UK faith leaders, including the Archbishop of Canterbury, have made a joint appeal for unity among Britain's faith communities amid the Israel-Gaza conflict.
The joint appeal by the faith leaders was made at Lambeth Palace, the official residence of the Archbishop of Canterbury, and follows a rise in antisemitic incidents in the days since Hamas attacked Israel.
Archbishop Justin Welby, Sheikh Ibrahim Mogra and Rabbi Jonathan Wittenberg stood together as they made statements rejecting all forms of antisemitism and hate crime.
Archbishop Welby condemned the "cancer of antisemitism" and said the public display of unity was an "important sign of friendship and solidarity".
He said they were "profoundly concerned" by developments in Israel and Gaza, and that he was "praying constantly for all those who are caught up in this war that has already brought so much suffering to so many people".
"But today we have come together out of shared concern for our communities and neighbourhoods here in the UK, and to stand together against any form of hatred or violence against Jewish people or any other community," he said.
Rabbi Wittenberg, Senior Rabbi of Masorti Judaism UK and Rabbi of the New North London Synagogue, said there had been a "five-fold" rise in incidents in antisemitism since the outbreak of the war.
He said it had been a "most deeply painful time" and welcomed the support and solidarity of different faith communities in the UK.
"We have so much in common; there are many friendships between us, and we have stood together through both peaceful and challenging days. As you say, we will sometimes have different loyalties, yet it is essential that we live together across the United Kingdom as neighbours and fellow citizens in peace and with respect," he said.
"I share your prayers for an ultimate end to war. My prayers, too, are with all the innocent people caught up in this horror, for all those who are hurt and grieve, and all who long for the safety and wellbeing of their loved ones.
"We are both on the side of life. We share deep concern for the welfare of everyone and pray for a better future for all."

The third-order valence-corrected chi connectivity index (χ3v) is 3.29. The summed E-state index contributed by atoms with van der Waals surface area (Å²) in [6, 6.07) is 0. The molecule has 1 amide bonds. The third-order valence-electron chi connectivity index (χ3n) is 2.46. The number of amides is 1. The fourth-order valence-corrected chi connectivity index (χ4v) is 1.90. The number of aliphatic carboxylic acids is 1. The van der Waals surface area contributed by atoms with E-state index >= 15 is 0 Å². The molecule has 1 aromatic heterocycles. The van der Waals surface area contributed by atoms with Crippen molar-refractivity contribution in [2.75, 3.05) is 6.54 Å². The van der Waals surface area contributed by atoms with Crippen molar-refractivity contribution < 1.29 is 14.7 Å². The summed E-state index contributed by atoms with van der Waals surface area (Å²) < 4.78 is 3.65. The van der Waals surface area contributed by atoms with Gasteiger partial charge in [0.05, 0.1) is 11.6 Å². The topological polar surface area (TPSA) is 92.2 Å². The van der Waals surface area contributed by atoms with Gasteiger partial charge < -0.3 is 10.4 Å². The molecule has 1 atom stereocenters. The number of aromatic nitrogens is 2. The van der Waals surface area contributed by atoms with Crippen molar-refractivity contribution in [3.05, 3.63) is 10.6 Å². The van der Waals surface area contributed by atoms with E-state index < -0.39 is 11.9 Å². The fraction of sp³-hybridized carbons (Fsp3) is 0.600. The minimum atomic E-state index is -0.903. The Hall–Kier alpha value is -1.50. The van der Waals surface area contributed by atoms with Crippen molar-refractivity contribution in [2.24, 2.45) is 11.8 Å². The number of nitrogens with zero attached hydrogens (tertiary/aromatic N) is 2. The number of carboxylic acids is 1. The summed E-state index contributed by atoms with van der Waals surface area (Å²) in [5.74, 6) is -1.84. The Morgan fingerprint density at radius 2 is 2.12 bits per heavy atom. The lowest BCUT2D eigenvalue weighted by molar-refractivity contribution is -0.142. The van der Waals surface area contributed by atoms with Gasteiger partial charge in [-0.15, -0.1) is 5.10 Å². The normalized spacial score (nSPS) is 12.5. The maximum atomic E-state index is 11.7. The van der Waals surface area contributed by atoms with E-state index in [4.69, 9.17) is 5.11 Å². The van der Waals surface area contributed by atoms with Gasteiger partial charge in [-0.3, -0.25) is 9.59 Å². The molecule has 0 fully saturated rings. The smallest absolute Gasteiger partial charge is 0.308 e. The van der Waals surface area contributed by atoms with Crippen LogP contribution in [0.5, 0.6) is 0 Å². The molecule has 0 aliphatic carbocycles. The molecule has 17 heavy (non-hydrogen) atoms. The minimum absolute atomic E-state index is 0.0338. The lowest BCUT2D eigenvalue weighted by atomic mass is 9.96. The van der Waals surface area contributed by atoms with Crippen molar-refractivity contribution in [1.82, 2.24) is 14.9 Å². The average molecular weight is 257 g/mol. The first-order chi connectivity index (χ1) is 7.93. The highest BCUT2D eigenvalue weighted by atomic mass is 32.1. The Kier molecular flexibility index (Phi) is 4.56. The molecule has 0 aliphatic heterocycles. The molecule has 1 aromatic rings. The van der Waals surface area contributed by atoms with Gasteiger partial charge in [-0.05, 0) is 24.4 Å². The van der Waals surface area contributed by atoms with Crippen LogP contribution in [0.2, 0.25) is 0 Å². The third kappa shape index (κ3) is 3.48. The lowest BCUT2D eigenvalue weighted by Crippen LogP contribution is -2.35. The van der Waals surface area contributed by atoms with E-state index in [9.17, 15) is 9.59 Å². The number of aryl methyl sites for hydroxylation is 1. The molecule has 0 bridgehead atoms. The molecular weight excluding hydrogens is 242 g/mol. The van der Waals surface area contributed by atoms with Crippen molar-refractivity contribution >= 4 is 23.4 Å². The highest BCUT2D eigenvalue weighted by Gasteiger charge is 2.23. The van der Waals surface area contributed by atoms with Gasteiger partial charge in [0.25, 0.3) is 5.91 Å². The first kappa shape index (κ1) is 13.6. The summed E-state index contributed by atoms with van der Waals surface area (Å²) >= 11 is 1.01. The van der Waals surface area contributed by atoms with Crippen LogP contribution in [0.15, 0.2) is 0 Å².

Sheikh Ibrahim said he was "deeply pained" by recent events and that it was "deplorable and wrong" that the Jewish community in the UK has been the target of hate crimes.
He condemned the attacks and said he was praying for an end "to this war and all wars" and called on people to speak out against "all and every form of hate".
"We have found some comfort and a lot of hope in our friendships that have been built over many years. We stand together to express our shared commitment to protecting the relationship between our communities," he said.
"British Muslims and Jews have much in common and there are many personal ties between us. We have celebrated happy times together, and stood together in solidarity during difficult and challenging times.
"We have, and will sometimes be on opposite sides, but we live together as neighbours in peace and harmony, disagreeing with each other respectfully, without resorting to hate or violence.
"At this critical time, we share deep concern for the welfare of everyone. We are determined to do our utmost to prevent violence and intimidation across our country, whether on the streets, in places of worship, in schools, in universities, or in any other institutions."
The Archbishop echoed their statements about the importance of maintaining relationships "even in this time of deep crisis".
"We cannot allow the seeds of hatred and prejudice to be sown afresh in our communities," he said.
"And at this time especially, we cannot allow the cancer of antisemitism to spread in our nation. I pray that we remain united against all forms of discrimination, and for our Jewish neighbours and all our communities to know that they are an essential part of our country."
Republished from Christian Today UK.